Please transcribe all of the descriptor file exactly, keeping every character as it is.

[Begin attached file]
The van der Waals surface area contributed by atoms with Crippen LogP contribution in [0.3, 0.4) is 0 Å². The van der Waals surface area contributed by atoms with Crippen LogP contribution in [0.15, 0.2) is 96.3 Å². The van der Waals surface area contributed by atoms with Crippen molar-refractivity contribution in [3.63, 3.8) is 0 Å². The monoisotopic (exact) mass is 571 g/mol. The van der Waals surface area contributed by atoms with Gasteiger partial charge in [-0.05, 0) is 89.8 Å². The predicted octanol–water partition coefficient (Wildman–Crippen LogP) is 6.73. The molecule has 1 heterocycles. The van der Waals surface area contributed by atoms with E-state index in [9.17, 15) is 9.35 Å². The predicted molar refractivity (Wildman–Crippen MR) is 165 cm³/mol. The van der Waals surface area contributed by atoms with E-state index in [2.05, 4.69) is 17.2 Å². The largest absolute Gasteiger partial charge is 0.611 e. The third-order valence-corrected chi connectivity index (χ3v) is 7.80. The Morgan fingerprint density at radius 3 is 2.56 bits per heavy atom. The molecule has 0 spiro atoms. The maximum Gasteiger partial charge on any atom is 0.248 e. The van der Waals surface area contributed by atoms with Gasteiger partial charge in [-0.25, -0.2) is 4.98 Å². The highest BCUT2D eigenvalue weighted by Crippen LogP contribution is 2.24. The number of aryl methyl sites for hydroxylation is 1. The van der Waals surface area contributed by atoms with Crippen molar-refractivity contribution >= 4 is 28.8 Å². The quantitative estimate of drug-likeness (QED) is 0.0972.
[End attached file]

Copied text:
The van der Waals surface area contributed by atoms with Crippen LogP contribution in [0.3, 0.4) is 0 Å². The van der Waals surface area contributed by atoms with Crippen LogP contribution in [0.15, 0.2) is 96.3 Å². The van der Waals surface area contributed by atoms with Crippen molar-refractivity contribution in [3.63, 3.8) is 0 Å². The monoisotopic (exact) mass is 571 g/mol. The van der Waals surface area contributed by atoms with Gasteiger partial charge in [-0.05, 0) is 89.8 Å². The predicted octanol–water partition coefficient (Wildman–Crippen LogP) is 6.73. The molecule has 1 heterocycles. The van der Waals surface area contributed by atoms with E-state index in [9.17, 15) is 9.35 Å². The predicted molar refractivity (Wildman–Crippen MR) is 165 cm³/mol. The van der Waals surface area contributed by atoms with E-state index in [2.05, 4.69) is 17.2 Å². The largest absolute Gasteiger partial charge is 0.611 e. The third-order valence-corrected chi connectivity index (χ3v) is 7.80. The Morgan fingerprint density at radius 3 is 2.56 bits per heavy atom. The molecule has 0 spiro atoms. The maximum Gasteiger partial charge on any atom is 0.248 e. The van der Waals surface area contributed by atoms with Gasteiger partial charge in [-0.25, -0.2) is 4.98 Å². The highest BCUT2D eigenvalue weighted by Crippen LogP contribution is 2.24. The number of aryl methyl sites for hydroxylation is 1. The van der Waals surface area contributed by atoms with Crippen molar-refractivity contribution >= 4 is 28.8 Å². The quantitative estimate of drug-likeness (QED) is 0.0972.